Kiki sent her novel to scads of agents. Despite what she considered electric prose, the rejections streamed in like greased lightning. The book was not marketable. More often than not, she thought she wasn’t talented.
Throwing herself into producing fluff for lifestyle e-zines, Kiki churned out travel stories and dating tips. She started getting published. Quitting her barista job, she used the time gained to write stories that more and more revealed the true Kiki. Something about the process gave her strength. Something about writing for herself made the stories sing. Something about hitting a different note led to success.
My parents sent me to this stupid camp. Wooden cabins, steel spring bunks. You can’t bring phones. No internet. Nothing happening here anyway.
That’s why they did it. I live my life online. They say I’m missing out. “Swim in a lake, hike, pick up rocks and learn to skip them along the shore,” they said. “Breathe fresh air.”
It did get fresh, I’ll admit that. There’s a boy’s camp close by. My friend and I snuck out one night. We played board games in the moonlight. Who knew the counselors did bed checks? What did my parents expect?
For Kat’s birthday, Grant made a board game. He scoured thrift shops, looking for tokens. The game squares read: darkest secret, childhood fear, favorite sexual position. They played together. Sometimes with close friends. She liked the heart token. He liked the stallion. The Identity Forest, a square decorated with tall oaks surrounded by question marks, asked: “Do you know yourself?” The answer was in the True Confessions stack. One card said, “I’ll marry Grant.” If a friend read it, they had a laugh. But he proposed each time she landed on that square, in case Kat drew the desired answer.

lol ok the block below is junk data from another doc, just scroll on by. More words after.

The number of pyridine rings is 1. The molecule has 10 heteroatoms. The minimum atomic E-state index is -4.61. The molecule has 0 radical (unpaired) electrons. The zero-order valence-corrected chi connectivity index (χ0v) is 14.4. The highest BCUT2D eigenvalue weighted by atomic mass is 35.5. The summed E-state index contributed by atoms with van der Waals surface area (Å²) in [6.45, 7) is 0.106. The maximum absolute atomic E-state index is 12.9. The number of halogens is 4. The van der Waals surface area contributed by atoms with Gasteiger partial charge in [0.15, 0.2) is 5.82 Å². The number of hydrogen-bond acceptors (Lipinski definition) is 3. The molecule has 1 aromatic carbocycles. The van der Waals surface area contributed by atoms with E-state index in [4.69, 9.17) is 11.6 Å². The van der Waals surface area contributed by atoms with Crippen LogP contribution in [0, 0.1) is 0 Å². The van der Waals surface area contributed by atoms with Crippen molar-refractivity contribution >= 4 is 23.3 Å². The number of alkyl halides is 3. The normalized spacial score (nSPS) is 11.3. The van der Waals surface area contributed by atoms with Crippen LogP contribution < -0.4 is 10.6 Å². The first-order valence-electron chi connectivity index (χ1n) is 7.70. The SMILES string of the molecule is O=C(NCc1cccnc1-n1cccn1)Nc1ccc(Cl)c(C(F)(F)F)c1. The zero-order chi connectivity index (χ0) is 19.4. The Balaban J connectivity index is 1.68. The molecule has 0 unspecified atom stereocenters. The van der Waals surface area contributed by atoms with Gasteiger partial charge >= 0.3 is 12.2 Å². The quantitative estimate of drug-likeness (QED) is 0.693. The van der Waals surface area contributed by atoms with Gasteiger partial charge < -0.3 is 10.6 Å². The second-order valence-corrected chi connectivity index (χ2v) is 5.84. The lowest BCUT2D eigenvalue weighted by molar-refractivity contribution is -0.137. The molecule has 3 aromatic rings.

She sublet her apartment and set her toothbrush next to his. That lasted for a week. She bought a blue ceramic bathroom set. “To match your eyes,” she told him. There were other changes. She left her clothes strewn on the floor after showering. She made fresh brownies and left them on the kitchen table. Her smell clung to his clothes all the time instead of just occasionally. He breathed it in when he was patrolling the streets, responding to domestic disputes and bringing homeless people into shelters. The smell of her made some things easier. So did the chocolate.
I hold my five year old’s hand and say, “Surprise me.” Eyes closed, remembering a stubbed toe, my bare feet inch forward expecting Matchbox cars left on the carpet.
Though I can’t see, I can feel the closeness of a hall. Maybe it leads to the playroom where the floor is littered with Legos, Brios, and baby dolls having tea next to stuffed bears. “You can open your eyes, Mama.” The space is neat, the blocks stacked in their chest, the animals lounging on shelves. Picnic’s black button nose glints white. Jaimie holds him tight and says, “We cleaned up.”